So I watch the cooking shows on the PBS channels.

    You would probably love Baking with Julia; a great combo of bakers and pastry chefs; Martha was invited to demonstrate the how-to's of wedding cakes. ;) ;) As far as I'm concerned, anything with Julia is worth watching.

    Kitchen Sessions is with Charlie Trotter. Although I find him a bit haughty, his food is often interesting but unfortunately for you, the desserts are too few and far in between.

    I also like Great Chefs.


    P.S.: Pending your decision, you can watch Julia's multiple series directly on your computer. Julia Child Videos just scroll down the screen to the Prime Video Cuts and take your pick. It's very :cool:

    [ August 24, 2001: Message edited by: Kimmie ]
     
  9. risa

    risa

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    I always thought FoodTV, Food Channel and Food Network were all the same except FoodTV usually refers to the website.

    Gale Gand is on the Food Network, but most of the recipes I've seen her do on the show have been pretty blah. They're mostly everyday type stuff. The Sweet Dreams recipes are posted on the FoodTV site. The dessert recipes on Discovery's Great Chefs are probably closer to the desserts that you do.
     
  10. w.debord

    w.debord

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    OH MY GOD KIMMIE, that's really cool!!!!!!!!!
    All I could get was the sound, I couldn't figure out how to see the videos.......but WOW, how neat.........how does everyone know about all these cool sites??????? I have to go back and explore more, thanks!
     
  11. kimmie

    kimmie

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    I'm glad you like it Wendy. For the picture, you have to choose your settings according to what you have i.e. Real Media or Windows Media 56K connection or 220K high speed connection and load it in your computer.

    I hope I'm clear. If not, I wish KyleW came to the rescue...

    :)

    [ August 24, 2001: Message edited by: Kimmie ]
     
  12. w.debord

    w.debord

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    And so are the sites you posted Risa! I just love new sources for dependable recipes.........!!!!!!!!!Great, thanks!
     
  13. live_to_cook

    live_to_cook

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    W,

    You may have gotten this all straight already, but what the hey.

    Food TV (website: foodtv.com) is The Food Channel.

    All of The Food Channel shows' recipes are posted on foodtv.com except for Iron Chef and a few other exceptions.

    In most areas, it will cost money to get the group of cable channels that include The Food Network, probably $20-30 a month. In metropolitan areas you should be able to get PBS (Julia, Pepin, Trotter shows) with your basic rabbit ears. If not, PBS is probably in the super-bargain-basement cable program your local provider offers ($8.95 a month or somesuch here).

    If you're into multimedia cooking stuff on the Web, epicurious.com and The New York Times' food sections occasionally do unusually interesting bits. There are plenty more, those are just my faves.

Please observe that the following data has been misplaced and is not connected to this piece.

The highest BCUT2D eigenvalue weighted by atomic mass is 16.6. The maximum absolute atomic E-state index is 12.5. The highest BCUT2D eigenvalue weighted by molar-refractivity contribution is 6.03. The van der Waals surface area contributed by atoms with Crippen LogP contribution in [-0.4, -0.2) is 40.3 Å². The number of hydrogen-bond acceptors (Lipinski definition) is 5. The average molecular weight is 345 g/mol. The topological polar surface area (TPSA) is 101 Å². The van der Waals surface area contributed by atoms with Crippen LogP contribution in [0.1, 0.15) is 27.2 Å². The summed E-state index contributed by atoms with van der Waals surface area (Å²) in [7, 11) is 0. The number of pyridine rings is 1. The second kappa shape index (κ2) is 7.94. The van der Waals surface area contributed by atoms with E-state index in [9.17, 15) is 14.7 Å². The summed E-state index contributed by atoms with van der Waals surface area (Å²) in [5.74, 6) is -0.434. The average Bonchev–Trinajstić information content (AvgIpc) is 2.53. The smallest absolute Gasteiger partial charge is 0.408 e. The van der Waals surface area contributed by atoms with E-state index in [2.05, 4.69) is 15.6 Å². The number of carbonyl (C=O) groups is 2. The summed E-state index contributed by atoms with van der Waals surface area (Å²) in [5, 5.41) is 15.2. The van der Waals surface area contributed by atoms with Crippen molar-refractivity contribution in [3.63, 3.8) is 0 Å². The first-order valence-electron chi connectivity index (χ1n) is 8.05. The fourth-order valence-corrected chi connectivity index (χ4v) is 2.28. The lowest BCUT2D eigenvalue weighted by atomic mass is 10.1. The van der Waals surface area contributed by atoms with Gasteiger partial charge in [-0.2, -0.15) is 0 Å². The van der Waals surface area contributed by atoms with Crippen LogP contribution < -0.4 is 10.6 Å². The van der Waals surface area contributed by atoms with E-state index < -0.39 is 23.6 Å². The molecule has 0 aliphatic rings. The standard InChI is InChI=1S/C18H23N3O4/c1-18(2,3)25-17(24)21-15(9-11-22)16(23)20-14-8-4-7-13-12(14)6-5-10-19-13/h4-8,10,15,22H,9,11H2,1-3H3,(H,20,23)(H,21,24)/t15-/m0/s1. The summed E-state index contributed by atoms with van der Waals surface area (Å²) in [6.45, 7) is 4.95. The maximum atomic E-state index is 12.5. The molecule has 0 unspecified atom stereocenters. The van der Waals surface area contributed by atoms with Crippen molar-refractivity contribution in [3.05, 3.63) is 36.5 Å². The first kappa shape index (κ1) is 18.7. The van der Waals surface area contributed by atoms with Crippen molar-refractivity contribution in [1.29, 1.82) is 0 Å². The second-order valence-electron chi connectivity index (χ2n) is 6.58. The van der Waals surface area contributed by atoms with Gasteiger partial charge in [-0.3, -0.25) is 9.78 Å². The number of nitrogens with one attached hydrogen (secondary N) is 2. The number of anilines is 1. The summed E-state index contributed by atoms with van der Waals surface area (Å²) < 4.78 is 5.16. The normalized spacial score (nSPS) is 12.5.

14. w.debord

    w.debord

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    In Chicago pbs is VERY good, it's just rare that I'm home on the weekends to see Julia and such and I'm so un-tech. I don't ever think that I could tape the shows for later....it just doesn't seem to accure to me!!!?*&^%#

    So would that be 20 to 30 dollars in addition to what hbo costs? And the vote seems to be that it's not worth it....hum, I'm rather supprised.


    I didn't catch on that food tv is the the food channel, thanks for clarifing that. Well, now that I know I can look them up on the net that will help me to decide. Thanks!

    I really really enjoy the sites several of you posted on this thread. Any more neat reputable sites????
     
  15. nancya

    nancya

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    Wendy, IMHO, PBS is serious and generally wonderful cooking. Food TV is just fun. Recently found that I can enjoy Emeril again so long as I keep him in small doses. Martha is indeed on everyday. Alton Brown is educational and frequently hilarious. And has anyone caught Jamie Oliver's new series, Pukka Tukka? Still pretty basic but someone washed his hair and broke him of the habit of running his fingers through his hair while cooking. I don't think any of the Food TV series would inspire a professional chef, but some are a lot of fun to watch.

    BTW, some of my favorite web sites are the ones done by the folks here, such as:

    The Olive Tree World

    a la carte
     
  16. isa

    isa

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    The problem with PBS they always broadcast the same shows rotating them. Would be great to see new ones.
     
  17. mikelm

    mikelm

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    In selecting TV service, you might take a look at satellite service. It's cheaper than cable here in Chicago, and every channel is available. The basic service has FoodTV, Discovery, A&E, C-Span 1 &2, History, BBC, National Geographic, Animal, Fox and Fox News, CNN, and about a hundred other channels of the usual garbage. We would have to pay about $5 extra for the Big Three networks, which we can live without. (We can switch to local antenna for them and the local PBS (which we often do.)

    It's also portable, in that we take the receiver with us in the RV, with a second antenna, and have everything wherever we are.

    You could watch for a promotional offer from DirecTV (which we have) or Dish Network, and get started for a very reasonable price.

    The only drawback is that we can't use this service for Internet access, as you can (for extra fees) with most cable services these days.

    Mike